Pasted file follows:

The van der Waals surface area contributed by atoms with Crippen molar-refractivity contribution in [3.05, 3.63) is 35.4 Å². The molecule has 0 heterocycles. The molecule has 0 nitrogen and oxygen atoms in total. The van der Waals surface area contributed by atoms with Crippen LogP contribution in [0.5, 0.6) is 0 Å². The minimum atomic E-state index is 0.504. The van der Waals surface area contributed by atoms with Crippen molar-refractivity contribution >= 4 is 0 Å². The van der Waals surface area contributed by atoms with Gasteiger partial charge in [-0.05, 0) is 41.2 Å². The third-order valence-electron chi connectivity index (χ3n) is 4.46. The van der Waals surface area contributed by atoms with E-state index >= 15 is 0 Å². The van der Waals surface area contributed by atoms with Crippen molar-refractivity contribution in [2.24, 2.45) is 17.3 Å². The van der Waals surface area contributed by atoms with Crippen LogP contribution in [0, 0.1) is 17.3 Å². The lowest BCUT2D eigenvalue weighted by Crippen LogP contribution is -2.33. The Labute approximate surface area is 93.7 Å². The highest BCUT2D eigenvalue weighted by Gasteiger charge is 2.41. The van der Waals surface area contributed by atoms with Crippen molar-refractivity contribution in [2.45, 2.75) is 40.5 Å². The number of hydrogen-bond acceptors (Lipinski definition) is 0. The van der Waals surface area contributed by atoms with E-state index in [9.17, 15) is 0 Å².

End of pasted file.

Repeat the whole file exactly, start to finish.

The van der Waals surface area contributed by atoms with Crippen molar-refractivity contribution in [3.05, 3.63) is 35.4 Å². The molecule has 0 heterocycles. The molecule has 0 nitrogen and oxygen atoms in total. The van der Waals surface area contributed by atoms with Crippen LogP contribution in [0.5, 0.6) is 0 Å². The minimum atomic E-state index is 0.504. The van der Waals surface area contributed by atoms with Crippen molar-refractivity contribution >= 4 is 0 Å². The van der Waals surface area contributed by atoms with Gasteiger partial charge in [-0.05, 0) is 41.2 Å². The third-order valence-electron chi connectivity index (χ3n) is 4.46. The van der Waals surface area contributed by atoms with E-state index >= 15 is 0 Å². The van der Waals surface area contributed by atoms with Crippen molar-refractivity contribution in [2.24, 2.45) is 17.3 Å². The van der Waals surface area contributed by atoms with Crippen LogP contribution in [0, 0.1) is 17.3 Å². The lowest BCUT2D eigenvalue weighted by Crippen LogP contribution is -2.33. The Labute approximate surface area is 93.7 Å². The highest BCUT2D eigenvalue weighted by Gasteiger charge is 2.41. The van der Waals surface area contributed by atoms with Crippen molar-refractivity contribution in [2.45, 2.75) is 40.5 Å². The number of hydrogen-bond acceptors (Lipinski definition) is 0. The van der Waals surface area contributed by atoms with E-state index in [9.17, 15) is 0 Å².